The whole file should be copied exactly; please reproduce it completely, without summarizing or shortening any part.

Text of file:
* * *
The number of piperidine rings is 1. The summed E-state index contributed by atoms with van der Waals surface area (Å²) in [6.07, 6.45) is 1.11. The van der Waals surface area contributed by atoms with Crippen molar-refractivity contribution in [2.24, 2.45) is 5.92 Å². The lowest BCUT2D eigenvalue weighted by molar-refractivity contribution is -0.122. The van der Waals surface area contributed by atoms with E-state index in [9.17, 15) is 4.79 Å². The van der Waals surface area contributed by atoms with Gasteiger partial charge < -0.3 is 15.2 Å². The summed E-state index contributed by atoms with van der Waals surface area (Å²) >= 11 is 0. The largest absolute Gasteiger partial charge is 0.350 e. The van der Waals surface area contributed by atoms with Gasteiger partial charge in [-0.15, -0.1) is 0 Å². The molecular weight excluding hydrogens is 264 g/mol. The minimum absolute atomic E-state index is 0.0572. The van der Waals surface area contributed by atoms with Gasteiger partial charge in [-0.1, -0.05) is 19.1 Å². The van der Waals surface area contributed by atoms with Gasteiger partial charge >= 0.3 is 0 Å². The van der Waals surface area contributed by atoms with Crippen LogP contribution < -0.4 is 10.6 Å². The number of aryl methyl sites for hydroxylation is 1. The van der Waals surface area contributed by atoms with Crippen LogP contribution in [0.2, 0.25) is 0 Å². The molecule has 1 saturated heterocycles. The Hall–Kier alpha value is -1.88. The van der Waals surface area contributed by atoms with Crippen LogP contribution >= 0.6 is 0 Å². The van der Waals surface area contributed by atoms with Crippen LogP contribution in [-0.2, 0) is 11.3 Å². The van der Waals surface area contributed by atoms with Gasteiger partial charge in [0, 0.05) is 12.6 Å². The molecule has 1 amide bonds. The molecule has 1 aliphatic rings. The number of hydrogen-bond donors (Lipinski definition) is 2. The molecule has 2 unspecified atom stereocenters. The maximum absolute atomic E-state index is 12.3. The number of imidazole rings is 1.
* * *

The number of piperidine rings is 1. The summed E-state index contributed by atoms with van der Waals surface area (Å²) in [6.07, 6.45) is 1.11. The van der Waals surface area contributed by atoms with Crippen molar-refractivity contribution in [2.24, 2.45) is 5.92 Å². The lowest BCUT2D eigenvalue weighted by molar-refractivity contribution is -0.122. The van der Waals surface area contributed by atoms with E-state index in [9.17, 15) is 4.79 Å². The van der Waals surface area contributed by atoms with Gasteiger partial charge < -0.3 is 15.2 Å². The summed E-state index contributed by atoms with van der Waals surface area (Å²) >= 11 is 0. The largest absolute Gasteiger partial charge is 0.350 e. The van der Waals surface area contributed by atoms with Gasteiger partial charge in [-0.15, -0.1) is 0 Å². The molecular weight excluding hydrogens is 264 g/mol. The minimum absolute atomic E-state index is 0.0572. The van der Waals surface area contributed by atoms with Gasteiger partial charge in [-0.1, -0.05) is 19.1 Å². The van der Waals surface area contributed by atoms with Gasteiger partial charge >= 0.3 is 0 Å². The van der Waals surface area contributed by atoms with Crippen LogP contribution < -0.4 is 10.6 Å². The number of aryl methyl sites for hydroxylation is 1. The van der Waals surface area contributed by atoms with Crippen LogP contribution in [0.2, 0.25) is 0 Å². The molecule has 1 saturated heterocycles. The Hall–Kier alpha value is -1.88. The van der Waals surface area contributed by atoms with Crippen LogP contribution >= 0.6 is 0 Å². The van der Waals surface area contributed by atoms with Crippen LogP contribution in [-0.2, 0) is 11.3 Å². The van der Waals surface area contributed by atoms with Gasteiger partial charge in [0, 0.05) is 12.6 Å². The molecule has 1 amide bonds. The molecule has 1 aliphatic rings. The number of hydrogen-bond donors (Lipinski definition) is 2. The molecule has 2 unspecified atom stereocenters. The maximum absolute atomic E-state index is 12.3. The number of imidazole rings is 1.